• Oooh, I love the Tolkien Ensemble. 😀 I haven’t heard Chance Thomas’s take on it, but I’ll have to check it out. There is a piece in the (awesome) Lord of the Rings stage musical that incorporates lines from Galadriel’s song too, it’s excellent!

  5. Iaksones says:

    A classic Turbine helmet there!

    Nice use of the chestpiece too. Every time I sit down and try to work that into an outfit, I throw my hands up in exasperation.

  6. firestorm953 says:

    Wow, the helmet is my favorite part about this one. It sort of looks like a golden indian chief’s hat lol 🙂

  7. fbclotro says:

    The helmet! Haha! I mentioned in a recent post on my blog I saw a Dwarf with this amazing sunburst helmet that I’ve never seen before. I’m so glad other people know it exists too.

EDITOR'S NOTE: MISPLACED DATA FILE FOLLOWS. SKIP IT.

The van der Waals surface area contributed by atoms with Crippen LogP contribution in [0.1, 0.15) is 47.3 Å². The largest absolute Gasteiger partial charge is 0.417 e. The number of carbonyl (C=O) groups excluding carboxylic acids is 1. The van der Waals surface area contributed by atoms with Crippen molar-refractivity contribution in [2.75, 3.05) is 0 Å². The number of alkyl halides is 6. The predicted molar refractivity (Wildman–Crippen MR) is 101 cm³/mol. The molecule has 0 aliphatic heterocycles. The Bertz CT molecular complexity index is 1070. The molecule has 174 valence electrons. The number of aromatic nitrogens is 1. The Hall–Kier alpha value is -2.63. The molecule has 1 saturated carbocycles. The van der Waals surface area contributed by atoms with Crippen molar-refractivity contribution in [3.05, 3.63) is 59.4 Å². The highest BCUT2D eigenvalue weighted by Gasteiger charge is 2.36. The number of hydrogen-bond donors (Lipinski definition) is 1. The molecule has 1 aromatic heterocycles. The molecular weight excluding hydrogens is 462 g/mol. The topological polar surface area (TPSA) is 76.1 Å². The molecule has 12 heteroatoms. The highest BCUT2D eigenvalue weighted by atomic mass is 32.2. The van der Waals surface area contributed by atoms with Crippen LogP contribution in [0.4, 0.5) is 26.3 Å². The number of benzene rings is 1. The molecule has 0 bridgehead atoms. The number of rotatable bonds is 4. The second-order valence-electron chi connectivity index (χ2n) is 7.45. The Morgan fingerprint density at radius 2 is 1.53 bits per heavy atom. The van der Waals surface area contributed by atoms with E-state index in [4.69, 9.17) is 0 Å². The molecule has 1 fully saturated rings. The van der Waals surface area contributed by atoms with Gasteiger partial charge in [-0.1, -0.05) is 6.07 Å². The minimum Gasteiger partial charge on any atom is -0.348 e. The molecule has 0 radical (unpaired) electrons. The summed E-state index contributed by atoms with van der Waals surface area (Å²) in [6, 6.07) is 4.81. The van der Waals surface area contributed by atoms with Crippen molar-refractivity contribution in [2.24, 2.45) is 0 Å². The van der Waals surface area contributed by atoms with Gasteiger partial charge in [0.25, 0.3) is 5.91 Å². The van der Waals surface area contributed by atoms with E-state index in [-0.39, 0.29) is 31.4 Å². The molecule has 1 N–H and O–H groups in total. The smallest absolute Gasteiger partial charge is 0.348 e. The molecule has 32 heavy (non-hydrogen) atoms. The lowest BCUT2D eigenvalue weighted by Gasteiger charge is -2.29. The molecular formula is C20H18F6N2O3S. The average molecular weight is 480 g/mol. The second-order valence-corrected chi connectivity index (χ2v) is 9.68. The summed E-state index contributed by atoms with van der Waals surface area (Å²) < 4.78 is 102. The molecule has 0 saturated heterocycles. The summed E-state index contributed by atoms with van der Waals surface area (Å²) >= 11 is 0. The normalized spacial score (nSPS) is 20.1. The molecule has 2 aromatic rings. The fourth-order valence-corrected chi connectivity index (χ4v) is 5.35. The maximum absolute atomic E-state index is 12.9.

8. Laenlis says:

    OMG, this is Elf to the extreeeeeme. I love the HAT. With you I always have to put HAT in capital letters. I really like the way everything works together, both in color and shape. Well done!

  9. Sade says:

    This one works very, very well. You’ve been able to combine items of vastly different origins and create a whole that just…works. Here’s an elven tank, no question about it, at home in her surroundings, without losing one bit of her elvishness.
    Especially the second picture does the get-up and the character justice, imo. Gotta love those dance-emotes. 🙂

    • Thank you Sade! I posted that second shot in the “show us your outfit” thread on the LOTRO forums this morning and someone commented that she looks like she’s wearing a Statue of Liberty hat while doing a pee-pee dance. Lol! Now that I’ve seen it, I can’t un-see it! 😛

      • Sade says:

        Forums are how I found out you’ve made another outfit. 😉